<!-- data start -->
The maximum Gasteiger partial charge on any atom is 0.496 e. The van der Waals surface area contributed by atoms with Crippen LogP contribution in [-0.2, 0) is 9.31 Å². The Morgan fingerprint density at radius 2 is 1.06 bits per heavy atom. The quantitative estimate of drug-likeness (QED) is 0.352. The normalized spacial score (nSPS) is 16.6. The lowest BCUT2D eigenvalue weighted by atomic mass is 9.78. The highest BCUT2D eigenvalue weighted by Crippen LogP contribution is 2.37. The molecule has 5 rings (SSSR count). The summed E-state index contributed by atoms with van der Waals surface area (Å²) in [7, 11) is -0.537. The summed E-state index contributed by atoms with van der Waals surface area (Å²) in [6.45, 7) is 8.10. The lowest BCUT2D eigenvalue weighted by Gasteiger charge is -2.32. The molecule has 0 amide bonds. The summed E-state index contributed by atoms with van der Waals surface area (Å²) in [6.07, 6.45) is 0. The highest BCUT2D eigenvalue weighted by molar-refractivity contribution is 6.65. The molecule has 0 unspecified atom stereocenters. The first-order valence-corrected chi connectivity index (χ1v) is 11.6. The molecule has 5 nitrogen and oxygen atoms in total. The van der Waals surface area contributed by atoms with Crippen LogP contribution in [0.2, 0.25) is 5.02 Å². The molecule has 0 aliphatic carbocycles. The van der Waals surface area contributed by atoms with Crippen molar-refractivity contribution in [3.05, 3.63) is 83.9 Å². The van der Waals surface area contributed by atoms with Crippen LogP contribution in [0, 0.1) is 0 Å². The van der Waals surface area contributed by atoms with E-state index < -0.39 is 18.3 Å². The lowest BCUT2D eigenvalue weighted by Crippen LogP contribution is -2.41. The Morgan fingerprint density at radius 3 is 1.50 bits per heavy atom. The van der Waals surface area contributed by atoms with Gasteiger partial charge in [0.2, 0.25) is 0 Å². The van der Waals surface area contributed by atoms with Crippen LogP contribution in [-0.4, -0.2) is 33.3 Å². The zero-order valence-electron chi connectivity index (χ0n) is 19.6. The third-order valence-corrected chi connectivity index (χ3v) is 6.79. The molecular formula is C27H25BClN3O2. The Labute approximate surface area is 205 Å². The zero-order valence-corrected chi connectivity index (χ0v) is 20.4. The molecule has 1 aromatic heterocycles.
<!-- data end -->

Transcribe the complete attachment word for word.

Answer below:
The maximum Gasteiger partial charge on any atom is 0.496 e. The van der Waals surface area contributed by atoms with Crippen LogP contribution in [-0.2, 0) is 9.31 Å². The Morgan fingerprint density at radius 2 is 1.06 bits per heavy atom. The quantitative estimate of drug-likeness (QED) is 0.352. The normalized spacial score (nSPS) is 16.6. The lowest BCUT2D eigenvalue weighted by atomic mass is 9.78. The highest BCUT2D eigenvalue weighted by Crippen LogP contribution is 2.37. The molecule has 5 rings (SSSR count). The summed E-state index contributed by atoms with van der Waals surface area (Å²) in [7, 11) is -0.537. The summed E-state index contributed by atoms with van der Waals surface area (Å²) in [6.45, 7) is 8.10. The lowest BCUT2D eigenvalue weighted by Gasteiger charge is -2.32. The molecule has 0 amide bonds. The summed E-state index contributed by atoms with van der Waals surface area (Å²) in [6.07, 6.45) is 0. The highest BCUT2D eigenvalue weighted by molar-refractivity contribution is 6.65. The molecule has 0 unspecified atom stereocenters. The first-order valence-corrected chi connectivity index (χ1v) is 11.6. The molecule has 5 nitrogen and oxygen atoms in total. The van der Waals surface area contributed by atoms with Crippen LogP contribution in [0.2, 0.25) is 5.02 Å². The molecule has 0 aliphatic carbocycles. The van der Waals surface area contributed by atoms with Crippen molar-refractivity contribution in [3.05, 3.63) is 83.9 Å². The van der Waals surface area contributed by atoms with Crippen LogP contribution in [0, 0.1) is 0 Å². The van der Waals surface area contributed by atoms with E-state index < -0.39 is 18.3 Å². The lowest BCUT2D eigenvalue weighted by Crippen LogP contribution is -2.41. The Morgan fingerprint density at radius 3 is 1.50 bits per heavy atom. The van der Waals surface area contributed by atoms with Gasteiger partial charge in [0.2, 0.25) is 0 Å². The van der Waals surface area contributed by atoms with Crippen LogP contribution in [-0.4, -0.2) is 33.3 Å². The zero-order valence-electron chi connectivity index (χ0n) is 19.6. The third-order valence-corrected chi connectivity index (χ3v) is 6.79. The molecular formula is C27H25BClN3O2. The Labute approximate surface area is 205 Å². The zero-order valence-corrected chi connectivity index (χ0v) is 20.4. The molecule has 1 aromatic heterocycles.